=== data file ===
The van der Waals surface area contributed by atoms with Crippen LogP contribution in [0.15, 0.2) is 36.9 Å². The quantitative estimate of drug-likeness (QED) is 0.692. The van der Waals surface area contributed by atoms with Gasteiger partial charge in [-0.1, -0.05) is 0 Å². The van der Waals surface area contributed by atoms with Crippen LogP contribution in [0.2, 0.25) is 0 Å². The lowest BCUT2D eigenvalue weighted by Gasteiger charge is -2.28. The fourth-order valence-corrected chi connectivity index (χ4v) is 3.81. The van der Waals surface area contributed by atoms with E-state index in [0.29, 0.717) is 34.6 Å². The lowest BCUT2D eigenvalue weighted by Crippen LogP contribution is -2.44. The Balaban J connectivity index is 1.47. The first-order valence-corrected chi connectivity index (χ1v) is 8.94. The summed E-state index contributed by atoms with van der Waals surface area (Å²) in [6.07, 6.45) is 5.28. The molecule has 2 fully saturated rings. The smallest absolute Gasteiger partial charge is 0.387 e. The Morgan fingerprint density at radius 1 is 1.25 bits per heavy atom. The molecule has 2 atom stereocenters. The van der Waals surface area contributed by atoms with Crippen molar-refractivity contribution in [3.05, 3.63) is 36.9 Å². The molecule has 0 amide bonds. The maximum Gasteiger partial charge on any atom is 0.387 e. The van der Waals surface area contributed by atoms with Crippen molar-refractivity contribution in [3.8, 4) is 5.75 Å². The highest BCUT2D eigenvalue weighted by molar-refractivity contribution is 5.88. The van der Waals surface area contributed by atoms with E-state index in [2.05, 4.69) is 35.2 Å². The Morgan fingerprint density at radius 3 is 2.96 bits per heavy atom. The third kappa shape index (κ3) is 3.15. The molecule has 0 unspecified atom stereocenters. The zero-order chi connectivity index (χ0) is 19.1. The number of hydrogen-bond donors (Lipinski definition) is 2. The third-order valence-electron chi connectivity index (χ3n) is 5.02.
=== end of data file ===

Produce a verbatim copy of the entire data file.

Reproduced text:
The van der Waals surface area contributed by atoms with Crippen LogP contribution in [0.15, 0.2) is 36.9 Å². The quantitative estimate of drug-likeness (QED) is 0.692. The van der Waals surface area contributed by atoms with Gasteiger partial charge in [-0.1, -0.05) is 0 Å². The van der Waals surface area contributed by atoms with Crippen LogP contribution in [0.2, 0.25) is 0 Å². The lowest BCUT2D eigenvalue weighted by Gasteiger charge is -2.28. The fourth-order valence-corrected chi connectivity index (χ4v) is 3.81. The van der Waals surface area contributed by atoms with E-state index in [0.29, 0.717) is 34.6 Å². The lowest BCUT2D eigenvalue weighted by Crippen LogP contribution is -2.44. The Balaban J connectivity index is 1.47. The first-order valence-corrected chi connectivity index (χ1v) is 8.94. The summed E-state index contributed by atoms with van der Waals surface area (Å²) in [6.07, 6.45) is 5.28. The molecule has 2 fully saturated rings. The smallest absolute Gasteiger partial charge is 0.387 e. The Morgan fingerprint density at radius 1 is 1.25 bits per heavy atom. The molecule has 2 atom stereocenters. The van der Waals surface area contributed by atoms with Crippen molar-refractivity contribution in [3.05, 3.63) is 36.9 Å². The molecule has 0 amide bonds. The maximum Gasteiger partial charge on any atom is 0.387 e. The van der Waals surface area contributed by atoms with Crippen molar-refractivity contribution in [3.8, 4) is 5.75 Å². The highest BCUT2D eigenvalue weighted by molar-refractivity contribution is 5.88. The van der Waals surface area contributed by atoms with E-state index in [2.05, 4.69) is 35.2 Å². The Morgan fingerprint density at radius 3 is 2.96 bits per heavy atom. The third kappa shape index (κ3) is 3.15. The molecule has 0 unspecified atom stereocenters. The zero-order chi connectivity index (χ0) is 19.1. The number of hydrogen-bond donors (Lipinski definition) is 2. The third-order valence-electron chi connectivity index (χ3n) is 5.02.